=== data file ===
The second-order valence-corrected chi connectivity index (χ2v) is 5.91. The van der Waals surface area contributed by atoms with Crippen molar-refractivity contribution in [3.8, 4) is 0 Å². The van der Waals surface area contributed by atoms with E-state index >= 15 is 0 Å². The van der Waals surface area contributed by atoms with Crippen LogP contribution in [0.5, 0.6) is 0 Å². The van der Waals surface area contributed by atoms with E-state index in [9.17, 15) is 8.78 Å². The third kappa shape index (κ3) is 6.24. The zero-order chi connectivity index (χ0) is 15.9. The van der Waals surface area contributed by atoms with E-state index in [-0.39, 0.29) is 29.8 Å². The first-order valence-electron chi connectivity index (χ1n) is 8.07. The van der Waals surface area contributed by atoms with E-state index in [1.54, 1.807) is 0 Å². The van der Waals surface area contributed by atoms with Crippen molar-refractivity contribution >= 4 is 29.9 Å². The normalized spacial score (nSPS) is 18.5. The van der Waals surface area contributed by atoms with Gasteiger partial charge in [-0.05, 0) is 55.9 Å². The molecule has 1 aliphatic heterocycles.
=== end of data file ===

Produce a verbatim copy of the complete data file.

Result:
The second-order valence-corrected chi connectivity index (χ2v) is 5.91. The van der Waals surface area contributed by atoms with Crippen molar-refractivity contribution in [3.8, 4) is 0 Å². The van der Waals surface area contributed by atoms with E-state index >= 15 is 0 Å². The van der Waals surface area contributed by atoms with Crippen LogP contribution in [0.5, 0.6) is 0 Å². The van der Waals surface area contributed by atoms with E-state index in [9.17, 15) is 8.78 Å². The third kappa shape index (κ3) is 6.24. The zero-order chi connectivity index (χ0) is 15.9. The van der Waals surface area contributed by atoms with E-state index in [-0.39, 0.29) is 29.8 Å². The first-order valence-electron chi connectivity index (χ1n) is 8.07. The van der Waals surface area contributed by atoms with E-state index in [1.54, 1.807) is 0 Å². The van der Waals surface area contributed by atoms with Crippen molar-refractivity contribution >= 4 is 29.9 Å². The normalized spacial score (nSPS) is 18.5. The van der Waals surface area contributed by atoms with Gasteiger partial charge in [-0.05, 0) is 55.9 Å². The molecule has 1 aliphatic heterocycles.